Two years ago, directly following the collapse of a condominium in the heavily Jewish Surfside, Florida, Sophia Barrett traveled from her South Philadelphia home with her crisis response dog, Teddy, to visit the traumatized town.
Teddy and Barrett visited the families of the victims of the collapse and first responders looking for missing persons in the rubble. They tried to provide comfort to the community there.
“It’s really rewarding work and to be able to bring my dog, who brings me so much joy, and really lend that out to others who need some of that in their life,” Barrett said. “It’s a gift.”
Community has always been at the heart of the work that Barrett, 32, had done professionally. In her position as assistant director of individual giving at Reconstructing Judaism, that remains the case.
At Reconstructing Judaism, Barrett connects with rabbis, congregants at Reconstructionist synagogues and other supporters of the movement to raise money for the Wyncote-based organization, the hub of the Reconstructionist movement. Donations fund the organization’s rabbinical training, educational resources and racial justice work, including a resolution passed by the organization calling for reparations, as well as a 200-person pilgrimage to the American South in March.
Like other organizations, Reconstructing Judaism relies on donations and grants to function. But Barrett wants to challenge the typical model of giving. Balancing her work with being a 2023 Tribe 12 fellow, Barrett is investigating what a more “equitable” form of philanthropy looks like, and it doesn’t look much like philanthropy at all.
“Philanthropy is a pretty white-dominant culture and has really historically been about people with more wealth, helping out those with less wealth and really being treated as heroes for doing so,” Barrett said.
Barrett, a member of Kol Tzedek in West Philadelphia, instead advocates for the Community-Centric Fundraising model, which prioritizes the collective needs of a community over the influence of a few wealthy individuals, whose money could have greater sway on the direction of an organization.
According to its website, the Community-Centric Fundraising model is a movement “to support fundraisers and other nonprofit professionals to re-examine every fundraising philosophy and practice they have been taught, engage in vigorous ongoing conversations, and explore doing fundraising in ways that reduce harm and further social justice.”
In other words, Barrett wants to interrogate the current model of giving and flip it on its head.
“[Philanthropy] gives the power to the people with the most resources to make the decisions about what issues are addressed and where money should go and be invested in,” Barrett said. “And I think that power should shift to the people who are most impacted by injustice.”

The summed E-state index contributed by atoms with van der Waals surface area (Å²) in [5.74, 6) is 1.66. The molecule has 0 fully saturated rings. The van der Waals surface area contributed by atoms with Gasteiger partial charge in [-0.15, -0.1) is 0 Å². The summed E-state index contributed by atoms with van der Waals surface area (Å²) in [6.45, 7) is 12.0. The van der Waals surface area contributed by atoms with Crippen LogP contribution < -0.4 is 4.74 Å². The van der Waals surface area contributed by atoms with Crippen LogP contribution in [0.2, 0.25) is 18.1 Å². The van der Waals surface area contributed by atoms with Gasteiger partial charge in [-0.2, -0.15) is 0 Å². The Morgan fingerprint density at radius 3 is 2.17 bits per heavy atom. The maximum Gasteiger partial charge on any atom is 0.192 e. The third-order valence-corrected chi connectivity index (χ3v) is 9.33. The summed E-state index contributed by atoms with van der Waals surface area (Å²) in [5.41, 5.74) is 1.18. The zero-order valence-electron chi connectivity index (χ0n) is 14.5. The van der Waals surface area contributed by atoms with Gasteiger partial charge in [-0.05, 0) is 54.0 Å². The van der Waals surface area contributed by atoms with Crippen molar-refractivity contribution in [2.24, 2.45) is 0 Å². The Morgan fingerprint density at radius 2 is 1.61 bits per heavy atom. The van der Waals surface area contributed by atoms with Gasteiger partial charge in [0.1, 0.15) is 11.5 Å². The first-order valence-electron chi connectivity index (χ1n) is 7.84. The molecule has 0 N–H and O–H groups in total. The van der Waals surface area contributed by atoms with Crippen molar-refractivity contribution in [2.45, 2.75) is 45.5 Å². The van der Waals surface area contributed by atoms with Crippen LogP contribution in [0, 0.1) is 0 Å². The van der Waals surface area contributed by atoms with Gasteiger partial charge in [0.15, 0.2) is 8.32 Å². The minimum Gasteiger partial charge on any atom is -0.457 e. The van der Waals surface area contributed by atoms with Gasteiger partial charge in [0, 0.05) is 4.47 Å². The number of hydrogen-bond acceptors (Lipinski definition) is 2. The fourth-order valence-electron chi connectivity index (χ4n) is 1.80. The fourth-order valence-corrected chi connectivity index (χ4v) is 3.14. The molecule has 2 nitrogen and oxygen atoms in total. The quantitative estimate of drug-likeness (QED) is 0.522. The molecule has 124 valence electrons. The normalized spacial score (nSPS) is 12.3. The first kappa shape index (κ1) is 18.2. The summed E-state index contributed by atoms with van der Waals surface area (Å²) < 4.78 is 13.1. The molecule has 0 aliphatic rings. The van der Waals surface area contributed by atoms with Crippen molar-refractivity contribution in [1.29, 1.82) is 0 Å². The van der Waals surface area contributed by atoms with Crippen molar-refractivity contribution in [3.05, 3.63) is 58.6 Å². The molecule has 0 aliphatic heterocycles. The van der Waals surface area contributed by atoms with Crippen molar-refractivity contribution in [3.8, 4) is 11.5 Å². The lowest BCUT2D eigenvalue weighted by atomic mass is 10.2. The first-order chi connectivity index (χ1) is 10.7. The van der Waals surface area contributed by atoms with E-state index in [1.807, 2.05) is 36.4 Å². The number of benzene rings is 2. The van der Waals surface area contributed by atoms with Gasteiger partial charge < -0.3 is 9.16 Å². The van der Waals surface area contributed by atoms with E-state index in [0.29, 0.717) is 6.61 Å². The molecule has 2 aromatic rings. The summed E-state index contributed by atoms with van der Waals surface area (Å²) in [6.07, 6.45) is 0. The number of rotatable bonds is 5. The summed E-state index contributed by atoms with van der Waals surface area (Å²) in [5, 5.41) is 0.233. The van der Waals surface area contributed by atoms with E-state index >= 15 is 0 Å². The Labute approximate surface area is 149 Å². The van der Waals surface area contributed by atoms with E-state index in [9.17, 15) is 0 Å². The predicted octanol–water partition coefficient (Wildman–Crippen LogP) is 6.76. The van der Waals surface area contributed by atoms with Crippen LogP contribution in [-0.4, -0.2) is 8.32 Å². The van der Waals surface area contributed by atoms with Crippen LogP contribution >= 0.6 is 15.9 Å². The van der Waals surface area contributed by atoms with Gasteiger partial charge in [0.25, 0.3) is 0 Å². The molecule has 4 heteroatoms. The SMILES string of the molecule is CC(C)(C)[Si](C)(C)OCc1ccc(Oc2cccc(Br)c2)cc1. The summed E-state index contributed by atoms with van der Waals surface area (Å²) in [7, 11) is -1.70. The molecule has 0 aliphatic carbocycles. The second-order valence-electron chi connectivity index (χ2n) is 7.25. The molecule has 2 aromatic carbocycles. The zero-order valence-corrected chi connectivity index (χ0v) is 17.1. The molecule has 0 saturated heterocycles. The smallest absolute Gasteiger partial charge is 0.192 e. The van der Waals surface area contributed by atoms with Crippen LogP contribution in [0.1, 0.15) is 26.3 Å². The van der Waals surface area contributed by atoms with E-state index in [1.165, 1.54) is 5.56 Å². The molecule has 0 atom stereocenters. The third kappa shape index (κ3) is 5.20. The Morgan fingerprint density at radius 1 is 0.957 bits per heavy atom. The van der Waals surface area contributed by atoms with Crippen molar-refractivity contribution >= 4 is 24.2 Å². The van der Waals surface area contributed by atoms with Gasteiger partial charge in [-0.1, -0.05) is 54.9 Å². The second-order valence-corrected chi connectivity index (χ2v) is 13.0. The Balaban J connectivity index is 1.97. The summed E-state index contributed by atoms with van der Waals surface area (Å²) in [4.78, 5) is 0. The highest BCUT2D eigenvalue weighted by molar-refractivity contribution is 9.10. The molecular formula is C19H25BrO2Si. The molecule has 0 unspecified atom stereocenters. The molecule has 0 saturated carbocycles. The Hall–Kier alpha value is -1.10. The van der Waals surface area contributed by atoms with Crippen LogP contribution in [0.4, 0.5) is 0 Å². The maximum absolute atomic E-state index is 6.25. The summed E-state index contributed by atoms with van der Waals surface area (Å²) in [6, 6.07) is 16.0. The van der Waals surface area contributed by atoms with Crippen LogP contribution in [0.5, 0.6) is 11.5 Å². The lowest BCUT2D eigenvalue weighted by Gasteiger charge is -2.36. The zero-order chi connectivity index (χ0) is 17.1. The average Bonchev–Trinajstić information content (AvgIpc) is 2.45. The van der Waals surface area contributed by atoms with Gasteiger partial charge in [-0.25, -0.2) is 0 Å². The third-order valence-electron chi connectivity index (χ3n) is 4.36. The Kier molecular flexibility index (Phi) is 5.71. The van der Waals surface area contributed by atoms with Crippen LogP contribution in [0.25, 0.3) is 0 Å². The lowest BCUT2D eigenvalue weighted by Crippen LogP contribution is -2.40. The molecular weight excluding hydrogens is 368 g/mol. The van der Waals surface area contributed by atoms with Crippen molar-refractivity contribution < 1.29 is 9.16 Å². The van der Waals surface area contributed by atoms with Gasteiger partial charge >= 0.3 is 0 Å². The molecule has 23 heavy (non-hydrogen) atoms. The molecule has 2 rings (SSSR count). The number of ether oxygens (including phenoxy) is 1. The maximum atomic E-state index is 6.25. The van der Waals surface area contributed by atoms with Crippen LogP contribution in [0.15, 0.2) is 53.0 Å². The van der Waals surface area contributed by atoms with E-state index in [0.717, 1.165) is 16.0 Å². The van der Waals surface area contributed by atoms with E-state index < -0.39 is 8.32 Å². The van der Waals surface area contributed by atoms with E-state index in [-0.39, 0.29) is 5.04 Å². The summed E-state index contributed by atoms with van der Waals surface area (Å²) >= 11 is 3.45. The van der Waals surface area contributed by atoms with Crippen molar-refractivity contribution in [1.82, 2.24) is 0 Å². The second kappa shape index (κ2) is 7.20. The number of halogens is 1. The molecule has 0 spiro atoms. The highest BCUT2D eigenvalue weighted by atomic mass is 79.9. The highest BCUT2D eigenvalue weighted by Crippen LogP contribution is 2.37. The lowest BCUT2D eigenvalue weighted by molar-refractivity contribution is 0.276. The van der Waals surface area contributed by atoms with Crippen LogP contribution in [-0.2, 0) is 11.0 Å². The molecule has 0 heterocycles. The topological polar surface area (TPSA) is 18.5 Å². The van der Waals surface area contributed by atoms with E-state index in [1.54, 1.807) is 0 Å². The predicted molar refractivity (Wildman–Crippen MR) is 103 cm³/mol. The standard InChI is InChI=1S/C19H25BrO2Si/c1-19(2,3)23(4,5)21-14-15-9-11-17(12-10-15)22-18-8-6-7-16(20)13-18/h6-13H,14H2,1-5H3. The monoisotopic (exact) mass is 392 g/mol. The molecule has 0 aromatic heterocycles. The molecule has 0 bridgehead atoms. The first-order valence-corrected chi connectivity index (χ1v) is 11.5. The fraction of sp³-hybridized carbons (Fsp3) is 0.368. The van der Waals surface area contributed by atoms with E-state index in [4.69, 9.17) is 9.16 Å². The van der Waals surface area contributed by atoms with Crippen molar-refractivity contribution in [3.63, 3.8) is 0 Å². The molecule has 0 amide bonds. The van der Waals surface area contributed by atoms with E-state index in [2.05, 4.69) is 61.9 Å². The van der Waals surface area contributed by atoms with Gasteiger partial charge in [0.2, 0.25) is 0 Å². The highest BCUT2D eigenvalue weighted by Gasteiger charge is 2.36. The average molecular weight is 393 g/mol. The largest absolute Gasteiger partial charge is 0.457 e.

As part of her Tribe 12 fellowship, Barrett wrote a report outlining recommendations for Reconstructing Judaism in redesigning its development efforts. She is planning a conversation with rabbis from the Reconstructionist Rabbinical College on how spiritual leaders can implement Community-Centric Fundraising at their synagogues.
Community-Centric Fundraising has roots in social justice and racial equity, which is what anchors Barrett to her Jewish identity.
For most of her life, Barrett was detached from Judaism. She grew up in a Reform home in South Florida, but the “Hebrew school drop-out” left synagogue life before her bat mitzvah. Barrett just felt like Judaism wasn’t for her.
In 2020, following the murder of George Floyd, a group of people covered a South Philadelphia Christopher Columbus statue to protect it. Barrett, curious about what was happening, visited the site to see Proud Boys “giving Nazi salutes and screaming, ‘Sieg Heil,’” she recounted.
“I’ve never seen anything like that in my life, and it switched something inside me,” Barrett said.
She went home that same day and ordered a mezuzah online.
Barrett’s reignited interest in Judaism led her to the Reconstructionist movement, where she felt her values of social justice were reflected in the denomination. Around the same time, she was looking for a new job in the nonprofit sector. She had worked in development for mental health, animal welfare and arts organizations but never considered joining a Jewish nonprofit until she stumbled upon an opening for assistant director of individual giving at Reconstructing Judaism.
“I was floored. I felt like this is exactly what I’ve been looking for,” Barrett said. “It has been so fulfilling personally and professionally, to be in this role and really dive into Reconstructionist values and really fill my life in so many ways with this community.”